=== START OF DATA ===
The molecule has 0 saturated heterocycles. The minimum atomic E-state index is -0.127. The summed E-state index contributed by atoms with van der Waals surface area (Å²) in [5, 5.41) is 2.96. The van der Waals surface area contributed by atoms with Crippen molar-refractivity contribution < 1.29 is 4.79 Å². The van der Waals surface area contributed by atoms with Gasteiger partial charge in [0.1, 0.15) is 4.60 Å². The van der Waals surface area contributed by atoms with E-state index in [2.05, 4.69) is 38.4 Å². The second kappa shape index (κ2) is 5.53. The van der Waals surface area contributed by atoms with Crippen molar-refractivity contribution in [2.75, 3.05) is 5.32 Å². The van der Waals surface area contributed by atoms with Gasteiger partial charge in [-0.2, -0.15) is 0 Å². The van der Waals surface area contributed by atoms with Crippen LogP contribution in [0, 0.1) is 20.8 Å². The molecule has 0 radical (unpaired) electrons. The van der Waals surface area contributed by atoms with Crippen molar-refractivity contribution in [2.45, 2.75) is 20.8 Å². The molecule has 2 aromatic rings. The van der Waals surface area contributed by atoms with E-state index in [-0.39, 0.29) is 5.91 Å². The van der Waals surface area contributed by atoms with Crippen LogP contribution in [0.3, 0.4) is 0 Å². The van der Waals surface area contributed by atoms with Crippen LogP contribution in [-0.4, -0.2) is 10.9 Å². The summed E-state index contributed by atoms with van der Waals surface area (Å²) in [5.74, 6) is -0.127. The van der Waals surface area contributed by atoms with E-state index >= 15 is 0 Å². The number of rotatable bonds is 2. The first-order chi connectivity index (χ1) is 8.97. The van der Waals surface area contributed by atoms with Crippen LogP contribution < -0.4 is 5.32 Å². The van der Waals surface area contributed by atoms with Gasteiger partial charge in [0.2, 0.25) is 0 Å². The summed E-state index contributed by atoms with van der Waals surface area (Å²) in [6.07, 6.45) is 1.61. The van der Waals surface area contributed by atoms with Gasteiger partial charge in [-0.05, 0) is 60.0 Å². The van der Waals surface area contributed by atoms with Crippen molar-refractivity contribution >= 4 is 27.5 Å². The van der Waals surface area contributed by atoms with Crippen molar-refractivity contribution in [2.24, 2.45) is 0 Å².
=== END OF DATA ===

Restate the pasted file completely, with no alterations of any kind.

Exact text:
The molecule has 0 saturated heterocycles. The minimum atomic E-state index is -0.127. The summed E-state index contributed by atoms with van der Waals surface area (Å²) in [5, 5.41) is 2.96. The van der Waals surface area contributed by atoms with Crippen molar-refractivity contribution < 1.29 is 4.79 Å². The van der Waals surface area contributed by atoms with Gasteiger partial charge in [0.1, 0.15) is 4.60 Å². The van der Waals surface area contributed by atoms with E-state index in [2.05, 4.69) is 38.4 Å². The second kappa shape index (κ2) is 5.53. The van der Waals surface area contributed by atoms with Crippen molar-refractivity contribution in [2.75, 3.05) is 5.32 Å². The van der Waals surface area contributed by atoms with Gasteiger partial charge in [-0.2, -0.15) is 0 Å². The van der Waals surface area contributed by atoms with Crippen LogP contribution in [0, 0.1) is 20.8 Å². The molecule has 0 radical (unpaired) electrons. The van der Waals surface area contributed by atoms with Crippen molar-refractivity contribution in [2.45, 2.75) is 20.8 Å². The molecule has 2 aromatic rings. The van der Waals surface area contributed by atoms with E-state index in [-0.39, 0.29) is 5.91 Å². The van der Waals surface area contributed by atoms with Crippen LogP contribution in [0.3, 0.4) is 0 Å². The van der Waals surface area contributed by atoms with Crippen LogP contribution in [-0.4, -0.2) is 10.9 Å². The summed E-state index contributed by atoms with van der Waals surface area (Å²) in [5.74, 6) is -0.127. The van der Waals surface area contributed by atoms with E-state index >= 15 is 0 Å². The number of rotatable bonds is 2. The first-order chi connectivity index (χ1) is 8.97. The van der Waals surface area contributed by atoms with Crippen LogP contribution < -0.4 is 5.32 Å². The van der Waals surface area contributed by atoms with Gasteiger partial charge in [0.2, 0.25) is 0 Å². The summed E-state index contributed by atoms with van der Waals surface area (Å²) in [6.07, 6.45) is 1.61. The van der Waals surface area contributed by atoms with Gasteiger partial charge in [-0.05, 0) is 60.0 Å². The van der Waals surface area contributed by atoms with Crippen molar-refractivity contribution >= 4 is 27.5 Å². The van der Waals surface area contributed by atoms with Crippen molar-refractivity contribution in [2.24, 2.45) is 0 Å².